Each of the simulation modules will consist of a multimedia interactive presentation of the results of computer simulation in the particular area addressed by the module. The format to be used will be compatible with the World Wide Web (WWW or "the Web"), including text, figures and movies. The results of the simulations will be put in formats that can be read by commercial visualization packages (i.e., AVS, CERIUS) for the students to analyze. We have been working with several companies producing this type of software as industrial partners in the present project where students can submit batch jobs to supercomputers at Virginia Tech and to the NCSA supercomputer center. Letters of support from Visual Numerics and NCSA are attached. All the modules will be linked through hypertext, for the students to explore. The modules will be primarily research-based results obtained at the Atomistic Computer Simulation Lab at Virginia Tech [32], visualized at the Visualization Lab [30] also at Virginia Tech. However, they will also contain hypertext references to results obtained by other computer simulation research groups that might be available on the Web. As an example, we point to a Web site for Visualizations in Materials Science [33]. This site has a series of movies designed to aid in the understanding of basic materials science concepts, such as crystal structures. We also point to a number of sites that are specific to materials theory and simulation that contain results that we may be able to incorporate in our modules; e.g., the Web site of the Materials Theory Center at NIST [34], or the Center for Materials Simulation and Processes at Cal Tech [35].

NCSA and Visual Numerics will participate with Virginia Tech researchers in the creation of educational modules that will access supercomputing resources and provide simulation results to be visually interpreted on the web. NCSA, Visual Numerics and Virginia Tech are pioneers in creating and implementing visual and computational tools. In the last five years Virginia Tech has developed extensive expertise in the use of simulation models and visualization of model results as an NCSA Academic Affiliate and most recently as a partner in the NSF Partnership in Advanced Computational Infrastructure proposal, pending. When working with complex structures, students will take advantage of the immersive computer virtual environment (CAVE) which was recently funded by NSF-ARI in collaboration with NCSA. The industrial partnership with VNI and industries associated with the NCSA Industrial Affiliates Program will be prepared to take the next step in applying the use of real-time simulation visualization and Web tools distributed across the network.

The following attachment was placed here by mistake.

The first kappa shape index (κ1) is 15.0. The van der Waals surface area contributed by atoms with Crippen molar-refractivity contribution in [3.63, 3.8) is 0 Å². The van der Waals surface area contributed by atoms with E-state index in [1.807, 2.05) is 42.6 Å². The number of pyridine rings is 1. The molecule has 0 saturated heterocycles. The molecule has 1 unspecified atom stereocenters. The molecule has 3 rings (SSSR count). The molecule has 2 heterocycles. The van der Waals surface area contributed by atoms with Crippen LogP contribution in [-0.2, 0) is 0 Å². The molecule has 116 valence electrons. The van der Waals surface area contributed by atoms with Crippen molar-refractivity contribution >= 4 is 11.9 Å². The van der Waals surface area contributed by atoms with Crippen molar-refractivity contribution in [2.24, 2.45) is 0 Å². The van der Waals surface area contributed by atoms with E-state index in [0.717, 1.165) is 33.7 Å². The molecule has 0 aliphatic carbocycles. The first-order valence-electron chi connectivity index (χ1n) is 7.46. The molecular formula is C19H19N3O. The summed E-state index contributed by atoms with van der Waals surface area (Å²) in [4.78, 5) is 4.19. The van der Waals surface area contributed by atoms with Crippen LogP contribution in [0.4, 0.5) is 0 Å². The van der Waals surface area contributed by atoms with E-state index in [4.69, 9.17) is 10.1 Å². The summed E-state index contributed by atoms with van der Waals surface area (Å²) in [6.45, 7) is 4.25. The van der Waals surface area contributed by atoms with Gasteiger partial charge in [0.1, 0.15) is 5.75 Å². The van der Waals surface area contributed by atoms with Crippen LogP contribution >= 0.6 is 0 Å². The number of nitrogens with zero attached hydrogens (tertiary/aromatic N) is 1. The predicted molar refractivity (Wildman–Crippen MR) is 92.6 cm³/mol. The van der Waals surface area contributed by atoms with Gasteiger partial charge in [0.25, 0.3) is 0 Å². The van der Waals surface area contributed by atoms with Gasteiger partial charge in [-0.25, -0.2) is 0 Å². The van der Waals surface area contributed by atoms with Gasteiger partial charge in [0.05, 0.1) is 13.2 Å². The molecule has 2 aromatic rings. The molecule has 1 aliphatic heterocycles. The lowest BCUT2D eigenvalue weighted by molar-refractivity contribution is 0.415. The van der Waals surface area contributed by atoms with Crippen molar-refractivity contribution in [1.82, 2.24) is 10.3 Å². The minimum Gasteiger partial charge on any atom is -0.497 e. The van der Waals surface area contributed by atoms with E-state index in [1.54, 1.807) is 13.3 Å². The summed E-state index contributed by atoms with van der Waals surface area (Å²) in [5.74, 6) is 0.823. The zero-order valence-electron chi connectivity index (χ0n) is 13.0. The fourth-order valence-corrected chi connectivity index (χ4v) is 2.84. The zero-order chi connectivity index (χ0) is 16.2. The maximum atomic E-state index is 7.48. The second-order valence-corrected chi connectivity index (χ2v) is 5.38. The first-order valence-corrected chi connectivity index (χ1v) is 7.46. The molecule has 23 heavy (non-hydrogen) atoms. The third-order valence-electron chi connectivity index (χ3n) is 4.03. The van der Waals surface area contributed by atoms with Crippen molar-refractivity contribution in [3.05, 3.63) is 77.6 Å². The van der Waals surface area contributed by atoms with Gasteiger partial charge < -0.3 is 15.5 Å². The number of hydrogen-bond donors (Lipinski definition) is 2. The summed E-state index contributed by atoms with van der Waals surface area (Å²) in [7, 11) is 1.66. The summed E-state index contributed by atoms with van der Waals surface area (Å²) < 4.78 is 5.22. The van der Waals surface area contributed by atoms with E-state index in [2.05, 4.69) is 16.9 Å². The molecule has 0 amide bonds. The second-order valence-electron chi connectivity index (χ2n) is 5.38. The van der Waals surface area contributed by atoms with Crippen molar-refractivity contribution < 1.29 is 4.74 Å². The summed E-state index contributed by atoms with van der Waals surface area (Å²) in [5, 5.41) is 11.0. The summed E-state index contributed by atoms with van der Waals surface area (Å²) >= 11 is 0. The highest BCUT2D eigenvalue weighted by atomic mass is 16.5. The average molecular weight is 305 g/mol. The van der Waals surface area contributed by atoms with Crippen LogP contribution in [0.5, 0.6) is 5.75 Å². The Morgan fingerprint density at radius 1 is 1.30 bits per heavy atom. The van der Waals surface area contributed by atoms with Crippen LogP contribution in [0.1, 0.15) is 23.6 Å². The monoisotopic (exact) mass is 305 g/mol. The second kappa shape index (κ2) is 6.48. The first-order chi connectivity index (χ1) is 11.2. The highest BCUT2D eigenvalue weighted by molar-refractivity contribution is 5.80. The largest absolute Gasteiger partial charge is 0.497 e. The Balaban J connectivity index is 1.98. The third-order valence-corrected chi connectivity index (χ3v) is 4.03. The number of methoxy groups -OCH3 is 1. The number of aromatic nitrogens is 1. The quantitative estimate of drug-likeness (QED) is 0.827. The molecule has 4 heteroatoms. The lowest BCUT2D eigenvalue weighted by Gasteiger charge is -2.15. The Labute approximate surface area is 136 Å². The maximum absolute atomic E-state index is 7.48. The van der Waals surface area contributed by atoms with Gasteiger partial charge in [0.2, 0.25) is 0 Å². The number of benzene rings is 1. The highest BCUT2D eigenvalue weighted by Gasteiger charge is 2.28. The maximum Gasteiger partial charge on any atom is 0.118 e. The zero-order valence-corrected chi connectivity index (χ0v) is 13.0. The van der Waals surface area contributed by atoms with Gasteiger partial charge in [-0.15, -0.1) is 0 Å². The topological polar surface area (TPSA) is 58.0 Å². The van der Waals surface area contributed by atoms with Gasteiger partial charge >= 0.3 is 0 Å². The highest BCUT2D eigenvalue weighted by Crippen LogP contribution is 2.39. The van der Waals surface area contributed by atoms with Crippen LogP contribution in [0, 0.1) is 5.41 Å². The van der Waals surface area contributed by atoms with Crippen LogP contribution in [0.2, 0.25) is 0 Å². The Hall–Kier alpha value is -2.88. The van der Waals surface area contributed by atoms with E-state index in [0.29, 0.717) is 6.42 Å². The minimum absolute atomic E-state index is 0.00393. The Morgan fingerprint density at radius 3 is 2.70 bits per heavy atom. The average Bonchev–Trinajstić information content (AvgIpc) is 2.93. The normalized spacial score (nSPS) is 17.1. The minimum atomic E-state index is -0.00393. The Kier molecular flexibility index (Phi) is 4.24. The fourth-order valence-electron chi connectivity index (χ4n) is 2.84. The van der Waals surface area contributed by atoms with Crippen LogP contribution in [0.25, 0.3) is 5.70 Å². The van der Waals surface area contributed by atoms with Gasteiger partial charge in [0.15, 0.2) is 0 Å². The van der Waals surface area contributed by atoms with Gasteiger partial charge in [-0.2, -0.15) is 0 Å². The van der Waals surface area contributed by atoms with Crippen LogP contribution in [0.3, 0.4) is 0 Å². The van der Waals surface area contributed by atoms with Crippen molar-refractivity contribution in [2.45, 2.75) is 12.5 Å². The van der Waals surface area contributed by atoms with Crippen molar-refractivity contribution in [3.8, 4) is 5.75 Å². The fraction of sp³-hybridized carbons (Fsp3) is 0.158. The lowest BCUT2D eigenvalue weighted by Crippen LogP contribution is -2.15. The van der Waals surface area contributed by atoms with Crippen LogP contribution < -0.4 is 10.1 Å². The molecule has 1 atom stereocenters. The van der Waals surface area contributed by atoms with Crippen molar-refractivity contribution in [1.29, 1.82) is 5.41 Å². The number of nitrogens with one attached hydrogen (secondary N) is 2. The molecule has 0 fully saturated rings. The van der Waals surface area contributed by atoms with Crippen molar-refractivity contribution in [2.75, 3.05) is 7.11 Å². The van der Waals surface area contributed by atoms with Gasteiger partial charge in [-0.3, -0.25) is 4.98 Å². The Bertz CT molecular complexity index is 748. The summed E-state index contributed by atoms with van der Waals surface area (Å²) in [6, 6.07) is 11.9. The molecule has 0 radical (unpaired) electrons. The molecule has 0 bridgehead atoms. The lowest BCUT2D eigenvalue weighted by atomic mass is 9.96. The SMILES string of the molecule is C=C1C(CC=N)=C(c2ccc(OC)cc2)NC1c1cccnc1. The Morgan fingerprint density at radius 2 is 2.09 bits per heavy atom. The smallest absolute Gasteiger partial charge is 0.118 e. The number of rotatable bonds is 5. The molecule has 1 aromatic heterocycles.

A number of the modules related to atomistic and continuum behavior of materials are summarized below.

Module 1: Interatomic potentials, various crystal structures and lattice stability. This module will concentrate on the predictions of computer simulation regarding phase stability. The module will be useful in the teaching of basic features of crystal chemistry as it relates to bonding.

Module 2: Relaxation around point defects and diffusion. This module will demonstrate simulation results for a variety of point defects in various metals and alloys [3]. The module will incorporate our results for the relaxed structure of these defects as well as new results that we are now obtaining regarding the mobility of these defects. In this new research we are calculating the activation energy for diffusion in various metals. This module will be linked to modules that treat the diffusion problem at longer length scales. An example of such a module on diffusion has already being initiated by Kriz [36].

Module 3: Structure of grain boundaries. This module will incorporate the results that we have obtained over the last ten years on the atomistic structure of grain boundaries [2]. The grain boundaries will be visualized using MSI's CERIUS and they will be animated for better viewing by the students, as well as to enable visualizing them in three dimensions.